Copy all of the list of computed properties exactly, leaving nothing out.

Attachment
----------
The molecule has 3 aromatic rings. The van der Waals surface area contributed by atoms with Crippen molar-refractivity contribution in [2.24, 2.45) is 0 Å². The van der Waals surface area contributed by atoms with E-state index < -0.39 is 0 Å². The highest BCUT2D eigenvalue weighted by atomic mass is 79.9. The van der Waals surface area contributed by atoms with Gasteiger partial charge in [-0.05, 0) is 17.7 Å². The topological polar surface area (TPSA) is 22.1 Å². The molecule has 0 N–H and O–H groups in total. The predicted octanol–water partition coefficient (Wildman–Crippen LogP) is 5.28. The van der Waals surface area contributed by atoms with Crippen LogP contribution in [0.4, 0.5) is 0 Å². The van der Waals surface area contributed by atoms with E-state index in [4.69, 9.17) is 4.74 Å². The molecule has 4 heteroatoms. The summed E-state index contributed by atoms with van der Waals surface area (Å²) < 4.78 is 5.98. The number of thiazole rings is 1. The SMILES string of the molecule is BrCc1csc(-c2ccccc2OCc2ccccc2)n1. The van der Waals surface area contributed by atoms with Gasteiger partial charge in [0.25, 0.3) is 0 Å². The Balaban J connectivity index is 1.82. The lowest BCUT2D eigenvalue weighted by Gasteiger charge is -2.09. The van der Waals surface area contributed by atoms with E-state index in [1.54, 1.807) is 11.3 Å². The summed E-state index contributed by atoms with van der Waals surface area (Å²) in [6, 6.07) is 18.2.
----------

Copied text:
The molecule has 3 aromatic rings. The van der Waals surface area contributed by atoms with Crippen molar-refractivity contribution in [2.24, 2.45) is 0 Å². The van der Waals surface area contributed by atoms with E-state index < -0.39 is 0 Å². The highest BCUT2D eigenvalue weighted by atomic mass is 79.9. The van der Waals surface area contributed by atoms with Gasteiger partial charge in [-0.05, 0) is 17.7 Å². The topological polar surface area (TPSA) is 22.1 Å². The molecule has 0 N–H and O–H groups in total. The predicted octanol–water partition coefficient (Wildman–Crippen LogP) is 5.28. The van der Waals surface area contributed by atoms with Crippen LogP contribution in [0.4, 0.5) is 0 Å². The van der Waals surface area contributed by atoms with E-state index in [4.69, 9.17) is 4.74 Å². The molecule has 4 heteroatoms. The summed E-state index contributed by atoms with van der Waals surface area (Å²) < 4.78 is 5.98. The number of thiazole rings is 1. The SMILES string of the molecule is BrCc1csc(-c2ccccc2OCc2ccccc2)n1. The van der Waals surface area contributed by atoms with Gasteiger partial charge in [0.25, 0.3) is 0 Å². The Balaban J connectivity index is 1.82. The lowest BCUT2D eigenvalue weighted by Gasteiger charge is -2.09. The van der Waals surface area contributed by atoms with E-state index in [1.54, 1.807) is 11.3 Å². The summed E-state index contributed by atoms with van der Waals surface area (Å²) in [6, 6.07) is 18.2.